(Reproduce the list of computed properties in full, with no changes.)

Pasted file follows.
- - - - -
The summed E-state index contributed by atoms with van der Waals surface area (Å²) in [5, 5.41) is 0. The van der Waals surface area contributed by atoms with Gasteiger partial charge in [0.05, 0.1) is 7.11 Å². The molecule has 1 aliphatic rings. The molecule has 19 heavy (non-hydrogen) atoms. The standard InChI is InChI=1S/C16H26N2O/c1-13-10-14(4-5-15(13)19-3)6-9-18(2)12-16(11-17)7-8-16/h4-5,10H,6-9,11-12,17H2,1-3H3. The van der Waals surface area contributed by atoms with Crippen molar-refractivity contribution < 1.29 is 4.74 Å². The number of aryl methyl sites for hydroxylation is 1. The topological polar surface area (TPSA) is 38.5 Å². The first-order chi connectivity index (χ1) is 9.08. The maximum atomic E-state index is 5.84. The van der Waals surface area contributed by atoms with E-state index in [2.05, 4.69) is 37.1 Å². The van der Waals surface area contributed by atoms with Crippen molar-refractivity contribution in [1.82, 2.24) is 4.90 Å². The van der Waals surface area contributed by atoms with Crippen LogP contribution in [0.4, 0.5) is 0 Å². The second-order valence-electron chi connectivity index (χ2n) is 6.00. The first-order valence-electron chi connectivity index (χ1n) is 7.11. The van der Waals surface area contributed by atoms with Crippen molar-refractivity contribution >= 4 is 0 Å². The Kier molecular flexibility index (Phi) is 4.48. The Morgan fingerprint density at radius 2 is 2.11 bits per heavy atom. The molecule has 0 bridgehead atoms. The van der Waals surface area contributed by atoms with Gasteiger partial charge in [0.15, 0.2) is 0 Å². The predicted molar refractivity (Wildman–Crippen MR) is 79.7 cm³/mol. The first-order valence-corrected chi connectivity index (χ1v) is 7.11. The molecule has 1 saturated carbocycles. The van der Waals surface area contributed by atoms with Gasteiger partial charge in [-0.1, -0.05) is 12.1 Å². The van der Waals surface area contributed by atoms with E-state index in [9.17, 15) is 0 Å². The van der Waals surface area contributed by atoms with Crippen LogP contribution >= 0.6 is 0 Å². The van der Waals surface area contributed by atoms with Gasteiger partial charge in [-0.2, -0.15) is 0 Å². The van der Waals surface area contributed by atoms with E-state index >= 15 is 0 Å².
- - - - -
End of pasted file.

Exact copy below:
The summed E-state index contributed by atoms with van der Waals surface area (Å²) in [5, 5.41) is 0. The van der Waals surface area contributed by atoms with Gasteiger partial charge in [0.05, 0.1) is 7.11 Å². The molecule has 1 aliphatic rings. The molecule has 19 heavy (non-hydrogen) atoms. The standard InChI is InChI=1S/C16H26N2O/c1-13-10-14(4-5-15(13)19-3)6-9-18(2)12-16(11-17)7-8-16/h4-5,10H,6-9,11-12,17H2,1-3H3. The van der Waals surface area contributed by atoms with Crippen molar-refractivity contribution < 1.29 is 4.74 Å². The number of aryl methyl sites for hydroxylation is 1. The topological polar surface area (TPSA) is 38.5 Å². The first-order chi connectivity index (χ1) is 9.08. The maximum atomic E-state index is 5.84. The van der Waals surface area contributed by atoms with E-state index in [2.05, 4.69) is 37.1 Å². The van der Waals surface area contributed by atoms with Crippen molar-refractivity contribution in [1.82, 2.24) is 4.90 Å². The van der Waals surface area contributed by atoms with Crippen LogP contribution in [0.4, 0.5) is 0 Å². The second-order valence-electron chi connectivity index (χ2n) is 6.00. The first-order valence-electron chi connectivity index (χ1n) is 7.11. The van der Waals surface area contributed by atoms with Crippen molar-refractivity contribution >= 4 is 0 Å². The Kier molecular flexibility index (Phi) is 4.48. The Morgan fingerprint density at radius 2 is 2.11 bits per heavy atom. The molecule has 0 bridgehead atoms. The van der Waals surface area contributed by atoms with Gasteiger partial charge in [0.15, 0.2) is 0 Å². The predicted molar refractivity (Wildman–Crippen MR) is 79.7 cm³/mol. The first-order valence-corrected chi connectivity index (χ1v) is 7.11. The molecule has 1 saturated carbocycles. The van der Waals surface area contributed by atoms with Gasteiger partial charge in [-0.1, -0.05) is 12.1 Å². The van der Waals surface area contributed by atoms with E-state index in [9.17, 15) is 0 Å². The van der Waals surface area contributed by atoms with Crippen LogP contribution >= 0.6 is 0 Å². The van der Waals surface area contributed by atoms with Gasteiger partial charge in [-0.2, -0.15) is 0 Å². The van der Waals surface area contributed by atoms with E-state index >= 15 is 0 Å².